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Re: Greek

Posted by ESC on August 03, 2005

In Reply to: Re: "Write the present day meaning of the expression and explain its origins" posted by Smokey Stover on August 03, 2005

: : I really need help with these sayings. thank you so much.
: : "Write the present day meaning of the expression and explain its origins"
: : 1. A chimerical Scheme

: : 2. An apple of discord

: : 3. In the arms of Morpheus

: : 4. Beware of Greeks bearing gifts

: : 5. Hydra-headed evils

: : 6. As wise as Nestor

: : 7. Difficult as the judgment of Paris

: : 8. Between Scylla and Charybdis

: : 9. Sinon

: : 10. An Icarian Adventure

: : 11. A task of Sisyphus

: : 12. Janus-faced facts

: : 13. an Augean Task

: : 14. A Cassandra Utterance

: :
: : 15. Bellerophonic letters

: : 16. the thread of Ariadne

: : 17. To be unable to bend Ulysses' bow

: : 18. The face that launched a thousand ships
: : THANK YOU SO MUCH!

: If you like Greek mythology so much, you really should get a book, buy one or take one out of the library. There are dozens that will tell you all you need to know. It's generally pretty easy to figure out figurative uses, once you know the mythological meanings. Some of the phrases you use seem a bit unusual. I would expect, for instance, THE apple of discord, a Cassandra-like utterance, a Sisyphean task. I would not expect to see an Augean task, but rather a Herculean task, like cleaning out the Augean stables. Bellerophonic letter? Maybe Bellerophontic, but what would they be? Bellerophon, besides being a much misunderstood character, was the fellow who tamed Pegasus and drove him around. Someone may tell you what Bellerophontic letters are, but not me. If you don't want to read a book on mythology, just look up the relevant articles in an encyclopedia. SS

Here are a couple.

APPLE OF DISCORD - This expression comes from Greek mythology. "This story begins at the wedding of the hero Peleus and the water-nymph Thetis, parents of the famous Achilles. All the gods are invited to the party, saving one: Eris, goddess of discord - an understandable omission. Eris, didn't see it that way and resolved to get revenge." She stole one of Hera's golden apples and inscribed it "Property of the Fairest" and tossed it onto a banquet table "where it was squabbled over by every goddess on hand." From "Brush Up on Your Classics!" By Michael Macrone (Gramercy Books, New York, 1999). Page 178.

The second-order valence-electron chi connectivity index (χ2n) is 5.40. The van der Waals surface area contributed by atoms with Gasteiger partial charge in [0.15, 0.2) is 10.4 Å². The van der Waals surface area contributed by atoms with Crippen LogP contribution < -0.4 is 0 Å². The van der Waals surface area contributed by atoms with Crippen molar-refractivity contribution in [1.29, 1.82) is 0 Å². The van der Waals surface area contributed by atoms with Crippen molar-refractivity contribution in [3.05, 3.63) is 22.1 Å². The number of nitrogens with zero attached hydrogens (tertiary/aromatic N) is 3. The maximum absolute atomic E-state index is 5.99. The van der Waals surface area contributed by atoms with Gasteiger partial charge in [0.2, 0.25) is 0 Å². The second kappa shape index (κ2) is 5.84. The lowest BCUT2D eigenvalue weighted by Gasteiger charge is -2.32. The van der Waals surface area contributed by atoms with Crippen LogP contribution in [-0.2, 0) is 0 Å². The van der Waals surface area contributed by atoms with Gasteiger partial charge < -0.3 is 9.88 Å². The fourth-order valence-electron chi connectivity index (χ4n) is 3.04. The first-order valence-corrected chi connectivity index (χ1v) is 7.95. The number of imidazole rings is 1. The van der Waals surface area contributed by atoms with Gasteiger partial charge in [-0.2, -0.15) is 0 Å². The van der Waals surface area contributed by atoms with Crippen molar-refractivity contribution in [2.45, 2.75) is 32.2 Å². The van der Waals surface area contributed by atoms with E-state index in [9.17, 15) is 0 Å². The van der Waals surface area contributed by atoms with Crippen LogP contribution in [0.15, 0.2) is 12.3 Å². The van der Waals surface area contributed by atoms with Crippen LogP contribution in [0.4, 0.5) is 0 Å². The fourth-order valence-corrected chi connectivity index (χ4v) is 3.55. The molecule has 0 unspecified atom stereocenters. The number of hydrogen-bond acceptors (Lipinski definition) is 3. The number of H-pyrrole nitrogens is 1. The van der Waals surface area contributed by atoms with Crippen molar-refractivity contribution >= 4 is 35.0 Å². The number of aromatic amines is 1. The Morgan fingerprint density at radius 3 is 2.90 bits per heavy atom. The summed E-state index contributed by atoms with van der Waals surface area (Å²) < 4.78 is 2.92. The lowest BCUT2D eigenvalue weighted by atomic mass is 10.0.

BELLEROPHON/BELLEROPHONITIC LETTERS -- "Identification Cards with Data Encoding Devices and Threats to Personal Privacy: The New Bellerophontic Letters [FN1] Richard Glover, Fall 1995." Accessed Oct. 25, 2002. http://www.camacdonald.com/smarlink.htm Bellerophon was a character from Greek mythology, "a citizen of Corinth who was exiled owing to a murder which he had committed. In those days it was possible to be purified of the guilt of such a crime, and Bellerophon was in due course absolved by King Proetus of neighboring Tiryns. The king's wife, generally identified as Stheneboea, made a pass at the young hero, and when he repulsed her advances she told her husband that it was Bellerophon who made a pass at her." Mythweb http://www.mythweb.com/heroes/bellerophon/bellerophon01.html Accessed Oct. 25, 2002. A second online source says: He was a son of Glaucus; originally called Hipponoüs. He changed his name after the murder. He became a suppliant at the court of King Proetus of Argos, whose wife Anteia falsely accused him of trying to seduce her. Proetus sent him to Iobates, king of Lycia, with a sealed message requesting the death of its bearer. Iobates gave Bellerophon the seemingly impossible task of killing the Chimera, a beast that was part lio n, pa rt goat, part dragon. Bellerophon, however, with the aid of the flying horse Pegasus, killed the monster. Iobates sent him on other difficult missions, but finally decided that Bellerophon was favored by the gods and gave him his daughter in marriage. At the height of his prosperity, however, Bellerophon tried to ride Pegasus to the throne of the gods atop Mt. Olympus, and Ze us in anger caused Pegasus to throw him to the ground. Bellerophon then wandered alone, crippled, blind, and humiliated, until he died. Encyclopedia.com http://www.encyclopedia.com/html/b/bellerop.asp Accessed Oct. 25, 2002.